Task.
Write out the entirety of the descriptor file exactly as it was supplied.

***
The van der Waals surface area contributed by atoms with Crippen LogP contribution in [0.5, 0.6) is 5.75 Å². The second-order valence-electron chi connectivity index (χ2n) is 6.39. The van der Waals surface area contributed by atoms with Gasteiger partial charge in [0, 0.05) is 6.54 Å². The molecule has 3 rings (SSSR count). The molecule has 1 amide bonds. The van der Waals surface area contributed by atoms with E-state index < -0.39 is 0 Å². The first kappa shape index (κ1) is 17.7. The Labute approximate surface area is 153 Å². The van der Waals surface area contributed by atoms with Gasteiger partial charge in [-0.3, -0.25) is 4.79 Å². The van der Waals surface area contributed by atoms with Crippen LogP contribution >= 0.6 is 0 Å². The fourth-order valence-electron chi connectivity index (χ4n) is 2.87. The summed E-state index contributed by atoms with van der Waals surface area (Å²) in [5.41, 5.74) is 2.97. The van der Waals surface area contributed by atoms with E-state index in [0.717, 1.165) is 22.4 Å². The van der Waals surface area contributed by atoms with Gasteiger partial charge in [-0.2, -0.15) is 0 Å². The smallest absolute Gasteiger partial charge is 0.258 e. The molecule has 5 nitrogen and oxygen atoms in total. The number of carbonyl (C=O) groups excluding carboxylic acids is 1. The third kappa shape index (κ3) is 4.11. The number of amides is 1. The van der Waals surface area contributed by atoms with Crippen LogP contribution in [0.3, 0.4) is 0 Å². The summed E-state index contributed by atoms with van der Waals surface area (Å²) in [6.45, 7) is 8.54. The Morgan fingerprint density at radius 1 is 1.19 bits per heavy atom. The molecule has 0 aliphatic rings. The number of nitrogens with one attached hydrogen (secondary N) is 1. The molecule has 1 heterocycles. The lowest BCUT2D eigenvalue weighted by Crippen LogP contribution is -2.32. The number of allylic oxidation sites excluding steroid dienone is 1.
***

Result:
The van der Waals surface area contributed by atoms with Crippen LogP contribution in [0.5, 0.6) is 5.75 Å². The second-order valence-electron chi connectivity index (χ2n) is 6.39. The van der Waals surface area contributed by atoms with Gasteiger partial charge in [0, 0.05) is 6.54 Å². The molecule has 3 rings (SSSR count). The molecule has 1 amide bonds. The van der Waals surface area contributed by atoms with E-state index < -0.39 is 0 Å². The first kappa shape index (κ1) is 17.7. The Labute approximate surface area is 153 Å². The van der Waals surface area contributed by atoms with Gasteiger partial charge in [-0.3, -0.25) is 4.79 Å². The van der Waals surface area contributed by atoms with Crippen LogP contribution >= 0.6 is 0 Å². The fourth-order valence-electron chi connectivity index (χ4n) is 2.87. The summed E-state index contributed by atoms with van der Waals surface area (Å²) in [5.41, 5.74) is 2.97. The van der Waals surface area contributed by atoms with E-state index in [0.717, 1.165) is 22.4 Å². The van der Waals surface area contributed by atoms with Gasteiger partial charge in [-0.2, -0.15) is 0 Å². The smallest absolute Gasteiger partial charge is 0.258 e. The molecule has 5 nitrogen and oxygen atoms in total. The number of carbonyl (C=O) groups excluding carboxylic acids is 1. The third kappa shape index (κ3) is 4.11. The number of amides is 1. The van der Waals surface area contributed by atoms with Crippen LogP contribution in [0.3, 0.4) is 0 Å². The summed E-state index contributed by atoms with van der Waals surface area (Å²) in [6.45, 7) is 8.54. The Morgan fingerprint density at radius 1 is 1.19 bits per heavy atom. The molecule has 0 aliphatic rings. The number of nitrogens with one attached hydrogen (secondary N) is 1. The molecule has 1 heterocycles. The lowest BCUT2D eigenvalue weighted by Crippen LogP contribution is -2.32. The number of allylic oxidation sites excluding steroid dienone is 1.